Rachel Maddow On Alito's Steep Slippery Slope

The Hobby Lobby decision won't stop at birth control. LGBT rights are at risk too.
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As I noted on Monday, the aftershocks of the Hobby Lobby decision have far-reaching consequences, including hard-won gains for LGBT people. We're not just talking about ENDA or same sex marriage here.

Salon:

In striking down Obamacare’s contraception mandate, Justice Samuel Alito seemed to hope the decision wouldn’t set off a feeding frenzy. Like a parent who lets their kid stay up past bedtime just this once, Alito tried to assure that the Court’s decision does not exempt employers from covering just any drug or medical procedure that conflicts with their religious beliefs—for instance, a blood transfusion or vaccines. He also dismissed Justice Ruth Bader Ginsburg’s suggestion that the majority ruling could be used to justify racial discrimination. “The principal dissent raises the possibility that discrimination in hiring, for example on the basis of race, might be cloaked as religious practice to escape legal sanction,” the associate justice wrote. “Our decision today provides no such shield.”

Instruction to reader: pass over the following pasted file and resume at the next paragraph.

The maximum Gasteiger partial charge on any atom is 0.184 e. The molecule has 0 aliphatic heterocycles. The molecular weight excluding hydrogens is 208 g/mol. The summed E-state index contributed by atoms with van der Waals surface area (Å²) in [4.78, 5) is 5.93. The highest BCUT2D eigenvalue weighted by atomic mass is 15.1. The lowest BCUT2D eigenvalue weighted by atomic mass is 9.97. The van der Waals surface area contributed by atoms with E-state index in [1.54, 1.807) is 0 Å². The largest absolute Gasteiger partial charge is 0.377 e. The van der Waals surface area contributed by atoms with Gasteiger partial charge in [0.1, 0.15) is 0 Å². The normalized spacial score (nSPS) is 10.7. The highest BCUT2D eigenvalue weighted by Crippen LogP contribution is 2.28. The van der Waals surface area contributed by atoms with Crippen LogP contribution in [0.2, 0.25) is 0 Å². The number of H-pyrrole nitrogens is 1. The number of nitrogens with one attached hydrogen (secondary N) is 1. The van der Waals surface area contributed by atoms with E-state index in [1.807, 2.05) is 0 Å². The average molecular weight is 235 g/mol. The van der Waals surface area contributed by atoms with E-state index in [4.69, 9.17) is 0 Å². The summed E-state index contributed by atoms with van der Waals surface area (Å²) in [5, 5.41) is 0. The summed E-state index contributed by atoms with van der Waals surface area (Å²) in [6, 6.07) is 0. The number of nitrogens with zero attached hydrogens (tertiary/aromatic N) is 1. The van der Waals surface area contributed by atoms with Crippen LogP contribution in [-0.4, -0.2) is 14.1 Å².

Despite Alito’s stated intentions, this week’s ruling sparked more questions than it answered: Can an employer refuse to cover Viagra? What about HIV medication? If a boss can opt out of any law so long as she is motivated by a “sincerely held belief,” can they refuse to extend benefits to a same-sex spouse?

“The Supreme Court has ruled that for-profit corporations have religious rights and have accorded them religious exemptions,” said Doug Kendall, president of the Constitutional Accountability Center, in a statement. “Despite their attempts to qualify that ruling, it opens the floodgates to claims by corporations for religious exemptions.”

What we have here is the product of 40 years of focused efforts on the part of conservatives to build their infrastructure toward turning the ship of state toward a theocracy. When are liberals going to understand that it's not enough to win campaigns without also building a similar infrastructure?

For example, shouldn't liberals be preparing challenges to RFRA on the grounds of constitutionality, or filing lawsuits based on the 14th amendment? Or how about working to get those last three ERA states ratified?

It isn't enough to shake fists anymore or just sign. Alito is the product of a carefully crafted strategy and a conservative commitment to install their own activist judges. If liberals can't form one to counter them, conservatives will win by default.


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It's past time for serious infrastructure investment on our side of the aisle, don't you think?

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